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South Pacific Campaign - Ordeal on Biak
by Paul Rohrbaugh

Background

The invasion of Biak island was the culmination of General MacArthur’s New Guinea campaign that began nearly a year earlier with Operation Cartwheel and the reduction and bypassing of the Japanese fortifications at Rabaul and Truk. MacArthur’s campaign had earlier stumbled out of the gate, with bloody battles at Buna and and Sanananda along the Northeastern coast of New Guinea in late 1942 and early 1943. Shocked at the butcher’s bill run-up in those fights, MarArthur initiated an “island hopping” campaign that bypassed Japanese strongholds and not attacking the dug-in defenders head-on. From mid-1943 to early 1944 the US and Australian forces outmaneuvered their Japanese opponents, reducing and leaving behind the massive defensive works of Rabaul and Truk, trapping thousands of badly needed Japanese defenders sitting-out the war amid growing squalor and privation. A risk with each island hop run by the US would be if the Japanese navy and air forces mounted and sustained a counter-attack that would cut-off the American spearhead. Such an operation by the enemy would turn the tables and change MacArthur’s bold gambit into a costly defeat.

By early 1944 General MacArthur feared the upcoming US Navy offensive to take the Marianas to the north could lead to a strategic switch in offensive operations that would jeopardize his ambition and promise to retake the Philippines (as well as taking away the spotlight his operations commanded to this point in the war). In early 1944 MacArthur proposed the capture of Biak Island to not only end the New Guinea campaign, but also to provide a forward base of operations for his planned return to the Philippine archipelago. He also argued his attack and capture of Biak would provide valuable protection and early warning along the navy’s “southern flank” in the Marianas, giving a base for operations against any moves by Japanese naval and air units based in and around Borneo.

The plan to take Biak Island was accepted over the objections of the US Navy as only a handful of ships could be spared from the Marianas offensive to support the Army’s attack. Expecting only light opposition two regiments of the US 41st Infantry Division landed on May 26th. After a relatively easy landing the GIs encountered fierce opposition by the veteran Japanese 36th Infantry, supported by SNLF troops, and tanks. Things for the Americans quickly went from bad to worse.

Ordeal on Biak

Aftermath

“It is easy to die, for it is the duty of the warrior to die and smiling pass through this.”
--Excerpt from the final diary entry of a Japanese officer found after the battle on Biak was over.

The American plans seemed to be working splendidly upon landing on the 27th. Little did they know there were far more well-armed enemy troops on Biak than estimated by General MacArthur and his staff. The Japanese Commander had prepared a defense in depth, and unlike the previous island battles, did not plan a quick “waters edge” fight to the finish. The next day when the 162nd Infantry Regiment moved off the beach head towards their first objective they ran into an entrenched Japanese force on Parai Ridge that forced the Americans to fall back to Mokmer Village. On the 29th the Japanese struck back with a two-pronged attack; one on Mokmer Village backed by Ha Go tanks and another along the Coastal Road connecting the 162nd to their beach head. In the first tank battle of the New Guinea Campaign, M-4 Shermans of the 603rd Tank Battalion shot their Japanese Type 95 Ha Go opponents to pieces. However, along the coastal road Japanese troops successfully infiltrated the American positions and sent the defenders reeling back to the beach head. A few days later the Americans at Mokmer retreated to the coast and were withdrawn back to their May 27th landing site.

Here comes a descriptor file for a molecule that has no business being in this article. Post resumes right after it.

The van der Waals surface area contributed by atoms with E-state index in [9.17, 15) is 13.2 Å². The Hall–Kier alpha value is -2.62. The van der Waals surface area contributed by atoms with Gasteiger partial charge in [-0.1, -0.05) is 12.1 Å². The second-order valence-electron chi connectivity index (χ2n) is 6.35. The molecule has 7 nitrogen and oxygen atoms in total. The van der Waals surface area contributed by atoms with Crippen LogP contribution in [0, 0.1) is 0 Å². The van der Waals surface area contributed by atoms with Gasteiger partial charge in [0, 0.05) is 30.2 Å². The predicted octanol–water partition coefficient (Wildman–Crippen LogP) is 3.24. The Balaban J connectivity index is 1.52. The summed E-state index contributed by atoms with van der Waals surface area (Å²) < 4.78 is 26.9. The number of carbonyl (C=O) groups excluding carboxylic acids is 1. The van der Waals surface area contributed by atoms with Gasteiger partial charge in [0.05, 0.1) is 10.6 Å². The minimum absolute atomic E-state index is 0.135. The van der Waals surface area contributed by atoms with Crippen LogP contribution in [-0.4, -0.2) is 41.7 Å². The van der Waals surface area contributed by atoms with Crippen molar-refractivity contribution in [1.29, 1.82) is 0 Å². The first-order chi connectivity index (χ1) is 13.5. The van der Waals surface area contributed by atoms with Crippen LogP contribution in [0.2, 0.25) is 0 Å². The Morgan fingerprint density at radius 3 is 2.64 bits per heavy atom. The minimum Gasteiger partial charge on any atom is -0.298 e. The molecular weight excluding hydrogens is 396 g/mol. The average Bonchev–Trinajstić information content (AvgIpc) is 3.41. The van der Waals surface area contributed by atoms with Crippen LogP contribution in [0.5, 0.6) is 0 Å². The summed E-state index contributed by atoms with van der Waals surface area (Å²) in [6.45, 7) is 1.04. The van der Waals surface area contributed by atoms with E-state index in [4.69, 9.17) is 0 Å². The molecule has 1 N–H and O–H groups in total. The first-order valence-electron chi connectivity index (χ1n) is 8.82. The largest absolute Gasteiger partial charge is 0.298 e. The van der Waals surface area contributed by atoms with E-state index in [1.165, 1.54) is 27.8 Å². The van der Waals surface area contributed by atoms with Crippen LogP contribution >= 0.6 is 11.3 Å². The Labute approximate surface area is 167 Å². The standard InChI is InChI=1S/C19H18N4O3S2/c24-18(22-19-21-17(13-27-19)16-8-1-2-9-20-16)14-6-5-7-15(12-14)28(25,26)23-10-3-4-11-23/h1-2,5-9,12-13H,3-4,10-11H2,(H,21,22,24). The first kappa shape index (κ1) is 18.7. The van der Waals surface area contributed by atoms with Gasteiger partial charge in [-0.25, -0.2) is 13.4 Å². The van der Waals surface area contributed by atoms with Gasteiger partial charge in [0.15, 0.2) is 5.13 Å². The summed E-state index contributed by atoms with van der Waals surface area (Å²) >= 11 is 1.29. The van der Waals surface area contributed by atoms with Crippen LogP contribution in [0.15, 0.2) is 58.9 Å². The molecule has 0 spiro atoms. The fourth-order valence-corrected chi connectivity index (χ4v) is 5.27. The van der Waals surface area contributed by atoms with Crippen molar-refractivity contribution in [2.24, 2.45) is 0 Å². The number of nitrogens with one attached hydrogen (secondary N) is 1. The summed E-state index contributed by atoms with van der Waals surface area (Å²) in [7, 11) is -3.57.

General Macarthur argued that capturing Biak, and the airfields the Japanese constructed there, would provide valuable support to the Navy’s offensive in the Marianas. Instead, the savage and see-saw fighting led to the sacking of 41st Division’s Commander, General Krueger, and the diversion of valuable resources to what essentially was a “sideshow.” General MacArthur’s premature pronouncements of an easy and quick victory on the island came back to haunt and embarrass him, and he forbade mention of the Battle of Biak in his presence for the rest of his life.

The author extends sincere thanks to John Burtt for sharing his unpublished article manuscript on the battle for Biak Island.

Additional Reading:

  • Bernstein, Marc D. Hurricane on Biak: MacArthur Against the Japanese, May-August, 1944. Philadelphia: XLibris, 2000.
  • Burtt, John. The Battle of Biak Island [unpublished manuscript].
  • Kahn, Sy Myron. Between Tedium and Terror: A Soldier’s World War II Diary, 1943-45. Urbana: University of Illinois Press, 1993.
  • Smurthwaite, David. The Pacific War Atlas, 1941-1945. New York: Facts on File, 1999.
  • Taafe, Stephen R. MacArthur’s Jungle War: the 1944 New Guinea Campaign. Lawrence, Kansas: University Press of Kansas, 1998










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